Cost of Future Care

Life Care Planning


Each occupational therapist at Turning Point who opines on future care has attained Certification as a Life Care Planner from the International Commission on Healthcare Certification (ICHCC).  This is no small feat!  ICHCC has the most rigorous credentialing process in the area of life care planning.  It is considered the gold standard for certification in the area of life care planning.  To apply for certification, an applicant must have at least three years of rehabilitation experience, complete 120 educational hours specific to life care planning,  pass a 3-hour proctored ICHCC board exam and receive ICHCC board approval of a submitted life care plan.  As part of our commitment to the profession of life care planning, we meet bi-monthly to stay current with changes in the industry, attend IARP conferences, present at IARP conference, and publish in the Journal of Life Care Planning.  Each life care plan authored by a Certified Life Care Planner at Turning Point is peer-reviewed to ensure adherence to the standard methodology in Life Care Planning.  But is certification necessary?  Ask yourself, do you want a defensible life care plan or one that can easily be critiqued and found unreliable, not following the published standards in life care planning.  The unique qualifications and CV of each of our experts is located on the Our Team page.


When completing cost of future care assessments (CFC) also known as life care plans (LCP), we adhere to the published standards of practice of the International Academy of Life Care Planners.  Our training and experience prepare us to opine on the comprehensive care needs of those who have sustained catastrophic injuries or suffer from chronic health conditions including but not limited to: mild to severe TBI, spinal cord injury, amputation, chronic pain, blindness, burns, facial disfigurement and catastrophic psychiatric injuries.  These standards include:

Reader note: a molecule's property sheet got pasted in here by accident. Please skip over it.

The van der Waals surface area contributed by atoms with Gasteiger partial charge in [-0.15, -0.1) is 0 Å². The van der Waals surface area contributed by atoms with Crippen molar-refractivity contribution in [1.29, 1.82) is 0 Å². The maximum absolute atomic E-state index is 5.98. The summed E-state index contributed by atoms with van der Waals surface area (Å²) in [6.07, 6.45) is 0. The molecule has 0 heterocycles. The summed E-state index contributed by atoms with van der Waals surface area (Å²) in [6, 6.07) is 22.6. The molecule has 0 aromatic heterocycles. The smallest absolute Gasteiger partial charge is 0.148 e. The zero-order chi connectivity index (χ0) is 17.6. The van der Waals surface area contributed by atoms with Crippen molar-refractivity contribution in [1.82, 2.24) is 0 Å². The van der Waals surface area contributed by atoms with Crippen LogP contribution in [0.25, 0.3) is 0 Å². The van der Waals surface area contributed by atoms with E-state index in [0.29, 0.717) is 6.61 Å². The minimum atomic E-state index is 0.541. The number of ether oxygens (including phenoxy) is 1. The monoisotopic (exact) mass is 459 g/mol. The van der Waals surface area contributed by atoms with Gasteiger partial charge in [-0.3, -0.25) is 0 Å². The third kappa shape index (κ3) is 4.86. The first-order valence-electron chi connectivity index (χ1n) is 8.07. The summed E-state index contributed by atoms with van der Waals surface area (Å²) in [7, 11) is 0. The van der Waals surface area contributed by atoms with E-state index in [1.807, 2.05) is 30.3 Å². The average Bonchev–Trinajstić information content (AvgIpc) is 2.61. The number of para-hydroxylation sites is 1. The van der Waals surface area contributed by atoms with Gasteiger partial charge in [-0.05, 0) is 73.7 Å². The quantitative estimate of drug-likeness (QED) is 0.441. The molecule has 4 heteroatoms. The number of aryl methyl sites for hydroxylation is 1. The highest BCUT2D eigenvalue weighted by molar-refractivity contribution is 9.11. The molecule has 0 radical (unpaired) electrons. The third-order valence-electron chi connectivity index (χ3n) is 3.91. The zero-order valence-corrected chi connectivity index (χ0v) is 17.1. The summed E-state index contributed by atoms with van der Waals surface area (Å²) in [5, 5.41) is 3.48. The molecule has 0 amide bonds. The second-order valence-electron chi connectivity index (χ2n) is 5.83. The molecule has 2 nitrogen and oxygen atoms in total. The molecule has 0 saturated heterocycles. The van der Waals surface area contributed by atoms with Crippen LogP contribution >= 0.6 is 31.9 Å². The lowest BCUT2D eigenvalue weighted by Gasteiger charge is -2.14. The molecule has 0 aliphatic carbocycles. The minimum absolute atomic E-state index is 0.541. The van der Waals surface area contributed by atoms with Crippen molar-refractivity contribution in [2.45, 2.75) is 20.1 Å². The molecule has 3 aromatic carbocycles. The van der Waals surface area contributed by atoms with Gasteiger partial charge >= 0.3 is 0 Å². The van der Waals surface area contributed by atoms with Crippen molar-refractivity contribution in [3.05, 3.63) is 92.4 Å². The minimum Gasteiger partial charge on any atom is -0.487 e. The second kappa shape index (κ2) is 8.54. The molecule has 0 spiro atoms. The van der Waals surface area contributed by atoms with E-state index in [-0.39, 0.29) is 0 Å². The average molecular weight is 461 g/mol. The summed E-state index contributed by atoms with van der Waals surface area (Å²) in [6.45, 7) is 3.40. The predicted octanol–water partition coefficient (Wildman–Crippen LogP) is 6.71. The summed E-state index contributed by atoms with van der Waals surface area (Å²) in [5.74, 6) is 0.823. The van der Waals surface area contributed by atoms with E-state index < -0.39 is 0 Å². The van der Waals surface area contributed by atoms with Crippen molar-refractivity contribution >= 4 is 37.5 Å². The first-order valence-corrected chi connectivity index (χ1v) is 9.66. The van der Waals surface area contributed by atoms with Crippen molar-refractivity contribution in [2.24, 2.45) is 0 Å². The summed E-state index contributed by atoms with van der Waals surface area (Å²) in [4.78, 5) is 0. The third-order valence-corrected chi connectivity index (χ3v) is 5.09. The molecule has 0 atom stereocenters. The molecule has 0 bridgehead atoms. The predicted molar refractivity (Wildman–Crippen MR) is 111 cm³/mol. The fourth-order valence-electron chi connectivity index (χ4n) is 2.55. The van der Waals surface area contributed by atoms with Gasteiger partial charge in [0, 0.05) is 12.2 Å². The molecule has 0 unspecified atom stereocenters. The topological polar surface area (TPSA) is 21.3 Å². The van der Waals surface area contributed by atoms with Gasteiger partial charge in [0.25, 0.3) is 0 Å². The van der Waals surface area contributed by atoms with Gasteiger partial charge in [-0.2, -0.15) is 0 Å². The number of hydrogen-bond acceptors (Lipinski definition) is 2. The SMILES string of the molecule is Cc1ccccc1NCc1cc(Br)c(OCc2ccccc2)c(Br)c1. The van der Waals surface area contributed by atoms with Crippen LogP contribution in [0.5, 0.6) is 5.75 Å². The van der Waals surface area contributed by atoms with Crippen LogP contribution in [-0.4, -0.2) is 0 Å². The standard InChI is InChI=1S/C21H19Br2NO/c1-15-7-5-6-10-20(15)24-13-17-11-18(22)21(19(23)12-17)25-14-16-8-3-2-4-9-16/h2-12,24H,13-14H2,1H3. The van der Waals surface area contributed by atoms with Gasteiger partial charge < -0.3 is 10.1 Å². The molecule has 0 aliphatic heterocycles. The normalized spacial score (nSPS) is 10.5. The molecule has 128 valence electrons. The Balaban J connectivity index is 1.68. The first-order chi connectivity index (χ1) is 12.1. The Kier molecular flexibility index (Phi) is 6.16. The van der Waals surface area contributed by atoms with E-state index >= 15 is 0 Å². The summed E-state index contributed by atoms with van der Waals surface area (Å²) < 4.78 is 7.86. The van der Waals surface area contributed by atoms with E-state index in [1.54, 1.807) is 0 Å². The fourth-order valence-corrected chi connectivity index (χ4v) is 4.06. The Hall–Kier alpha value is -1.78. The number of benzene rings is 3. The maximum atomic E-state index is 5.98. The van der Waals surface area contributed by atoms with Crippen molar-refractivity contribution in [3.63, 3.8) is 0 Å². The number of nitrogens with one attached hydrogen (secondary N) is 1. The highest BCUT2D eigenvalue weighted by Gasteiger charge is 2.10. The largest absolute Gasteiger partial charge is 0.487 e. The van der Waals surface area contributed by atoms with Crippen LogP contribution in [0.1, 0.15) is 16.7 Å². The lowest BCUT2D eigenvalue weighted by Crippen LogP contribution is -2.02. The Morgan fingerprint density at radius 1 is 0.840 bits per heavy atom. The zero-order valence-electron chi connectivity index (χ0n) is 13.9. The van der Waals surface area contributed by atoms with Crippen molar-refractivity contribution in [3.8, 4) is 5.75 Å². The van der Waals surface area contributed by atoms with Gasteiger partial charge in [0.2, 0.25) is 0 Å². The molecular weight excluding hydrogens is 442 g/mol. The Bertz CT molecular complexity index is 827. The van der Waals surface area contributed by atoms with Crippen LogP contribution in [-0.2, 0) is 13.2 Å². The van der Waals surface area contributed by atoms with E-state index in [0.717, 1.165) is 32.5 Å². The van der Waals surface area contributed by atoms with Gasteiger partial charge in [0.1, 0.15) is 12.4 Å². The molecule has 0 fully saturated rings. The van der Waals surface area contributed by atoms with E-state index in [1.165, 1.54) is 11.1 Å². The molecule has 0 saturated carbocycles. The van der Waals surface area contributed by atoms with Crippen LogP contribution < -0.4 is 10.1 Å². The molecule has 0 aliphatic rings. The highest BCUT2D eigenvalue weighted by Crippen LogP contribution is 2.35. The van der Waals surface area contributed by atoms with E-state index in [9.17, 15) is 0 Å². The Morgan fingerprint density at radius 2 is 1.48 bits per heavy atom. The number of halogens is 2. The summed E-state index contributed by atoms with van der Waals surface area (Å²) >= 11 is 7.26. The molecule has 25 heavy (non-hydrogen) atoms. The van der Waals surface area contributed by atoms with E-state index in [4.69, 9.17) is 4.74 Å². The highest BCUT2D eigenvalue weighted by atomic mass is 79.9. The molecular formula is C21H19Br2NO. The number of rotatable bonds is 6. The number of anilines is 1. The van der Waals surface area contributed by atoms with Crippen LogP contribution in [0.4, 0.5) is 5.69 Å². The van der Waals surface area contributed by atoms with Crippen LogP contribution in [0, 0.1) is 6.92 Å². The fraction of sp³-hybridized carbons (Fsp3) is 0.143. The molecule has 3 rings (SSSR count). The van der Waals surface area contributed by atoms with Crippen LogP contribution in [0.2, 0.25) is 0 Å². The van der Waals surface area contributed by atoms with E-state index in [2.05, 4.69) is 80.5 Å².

• Conducting a comprehensive assessment within the OT's scope of practice
  • Determining standards of care through published guidelines
  • Research options that are appropriate and reasonably available
  • Analysing data to determine client needs
  • Developing an organized & concise plan for current & future needs
  • Researching fair market costs which are deemed reliable in future
  • Educating the court as necessary on the cost of future care/life care plan


We request all available and relevant documents pertaining to the individual, their injury and recovery to date.  We prefer electronic records two weeks prior to a schedule assessment but understand when that cannot occur.


In preparation of the home assessment, the evaluee is often sent screening questionnaires ahead of time to aid in the home assessment.  If they are unable to be completed prior to the assessment day and time, then the OT will assist during the home assessment.

Typically, the in-home assessment takes 2-5 hours depending upon the individual, injury and level of disability.  The components of the this assessment include part or all of the following:  interview, medication verification, physical testing, cognitive testing, psychosocial screen, functional assessment (completion of household tasks or home exercise routine), ergonomic assessment of home office, equipment assessment, mobility assessment, home accessibility assessment.  While we are in the home we are evaluating the internal and external environment for use of pain management or compensatory strategies, functional performance and need for home supports.  In addition, most of the time, we are able to observe the social environment including relationship dynamics and demands.  In cases of severe disability such as TBI, if the individual is a poor or inaccurate historian, we continue to attempt the interview to consider and attain the individual's perspective, but will rely more heavily on the medical records and collateral information.


With consent, collateral interview is conducted if indicated including assessment of caregiver stress and/or caregiver burden.  This is more typical of catastrophic cases where a family member is providing assistance or supports that were not required absent the subject injury.  In general, we ask the collateral source if they have noticed any physical, cognitive and/or emotional changes; if they have any concerns about the individuals; and if they provide regular physical assistance or emotional support for the individual.